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Do you know about the Saver's Tax Credit?

If you make contributions to your individual retirement account (IRA) or employer-sponsored retirement plan, you may be eligible to receive a tax credit (also known as the "Saver’s Credit").

Saver's Tax Credit

Eligibility

You are eligible for the Saver’s Credit if you meet all three of the following requirements:

  1. You are 18 years of age or older;

  2. You are not claimed as a dependent on another person’s tax return; AND

  3. You are not a student.

  4. You are considered a student for eligibility purposes if: (a) you were enrolled as a full-time student at a school for 5 calendar months of the tax year; or (b) you too a full-time, on-farm training course given by a school or a state, county, or local government agency for 5 calendar months of the tax year.


Qualified Contributions

The amount of the credit depends on your adjusted gross income (AGI), and will either be 50%, 20%, or 10% of your qualified contributions. Qualified contributions include:

  • Contributions you make to a traditional or Roth IRA;

  • Elective salary deferral contributions to a 401(k), 403(b), governmental 457(b), SARSEP, or SIMPLE plan;

  • Voluntary after-tax employee contributions made to a qualified retirement plan (including the federal Thrift Savings Plan) or 403(b) plan;

  • Contributions to a 501(c)(18)(D) plan; or

  • Contributions made to an ABLE account for which you are the designated beneficiary (beginning in 2018).

2020 Saver's Tax Credit Limits


Married Filing Jointly

  • 50% of qualified contributions if AGI is equal to or less than $39,000

  • 20% of qualified contributions if AGI is between $39,001 and $42,500

  • 10% if qualified contributions if AGI is between $42,501 and $65,000

  • No credit if AGI is greater than $65,000

Head of Household

  • 50% of qualified contributions if AGI is equal to or less than $29,250

  • 20% of qualified contributions if AGI is between $29,251 and $31,875

  • 10% if qualified contributions if AGI is between $31,876 and $48,750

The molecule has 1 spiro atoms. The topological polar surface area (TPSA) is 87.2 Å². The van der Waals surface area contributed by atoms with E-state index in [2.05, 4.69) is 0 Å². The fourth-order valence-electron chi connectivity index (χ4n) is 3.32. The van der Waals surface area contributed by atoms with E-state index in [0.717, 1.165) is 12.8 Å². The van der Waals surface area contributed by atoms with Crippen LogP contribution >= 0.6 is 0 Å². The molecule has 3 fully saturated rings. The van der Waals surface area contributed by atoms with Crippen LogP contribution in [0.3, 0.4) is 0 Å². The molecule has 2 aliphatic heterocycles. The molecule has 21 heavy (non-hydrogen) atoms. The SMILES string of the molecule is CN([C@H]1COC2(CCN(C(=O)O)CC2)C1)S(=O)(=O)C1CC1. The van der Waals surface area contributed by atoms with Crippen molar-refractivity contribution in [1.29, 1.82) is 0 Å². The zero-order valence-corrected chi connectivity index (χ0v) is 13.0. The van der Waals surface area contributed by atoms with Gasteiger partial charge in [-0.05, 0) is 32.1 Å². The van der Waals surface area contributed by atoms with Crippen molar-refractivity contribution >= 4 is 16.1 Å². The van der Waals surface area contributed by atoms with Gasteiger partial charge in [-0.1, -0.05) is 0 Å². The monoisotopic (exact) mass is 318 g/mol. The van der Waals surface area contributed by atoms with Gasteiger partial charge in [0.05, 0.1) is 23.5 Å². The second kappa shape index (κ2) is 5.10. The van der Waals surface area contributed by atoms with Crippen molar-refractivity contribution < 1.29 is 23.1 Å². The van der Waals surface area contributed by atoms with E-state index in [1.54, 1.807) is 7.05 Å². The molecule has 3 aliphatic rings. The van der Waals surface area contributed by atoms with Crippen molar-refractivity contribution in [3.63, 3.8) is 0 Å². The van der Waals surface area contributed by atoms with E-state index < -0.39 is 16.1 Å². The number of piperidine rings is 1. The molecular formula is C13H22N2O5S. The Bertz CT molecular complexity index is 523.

• No credit if AGI is greater than $48,750

All Other Filers

  • 50% of qualified contributions if AGI is equal to or less than $19,500

  • 20% of qualified contributions if AGI is between $19.501 and $21,250

  • 10% if qualified contributions if AGI is between $21,251 and $32,500

  • No credit if AGI is greater than $32,500

Example: Jill, who works at a retail store, is married and earned $41,000 in 2020. Jill’s spouse was unemployed in 2020 and did not have any earnings. Jill contributed $2,000 to her IRA for 2020. After deducting her IRA contribution, the adjusted gross income shown on her joint return is $39,000. Jill may claim a $1,000 tax credit (50% of her $2,000 IRA contribution) on her 2020 tax return.


For more information, see IRS Form 880 (Credit for Qualified Retirement Savings Contributions).

 
About the Author

Attorney Jordan D. Howlette is the President of MyTaxRights, LLC and the managing-member of JD Howlette Law, LLC, a civil litigation firm that represents individuals and businesses involved in tax disputes with the IRS, the United States Department of Justice (DOJ), and various state departments of revenue. A former trial attorney with the DOJ’s Tax Division, Jordan leverages his extensive background in tax litigation to educate others about their federal tax rights and responsibilities. Each tax season, Jordan also volunteers as a tax coach with the Center for the Advancement of Tax Equity, where he teaches others how to self-prepare and file their taxes through the non-profit's free tax clinics.


Check out Jordan's MTR profile page for more information, and connect with him on LinkedIn. Be sure to also follow MyTaxRights on Facebook for more tax-saving tips and insight.


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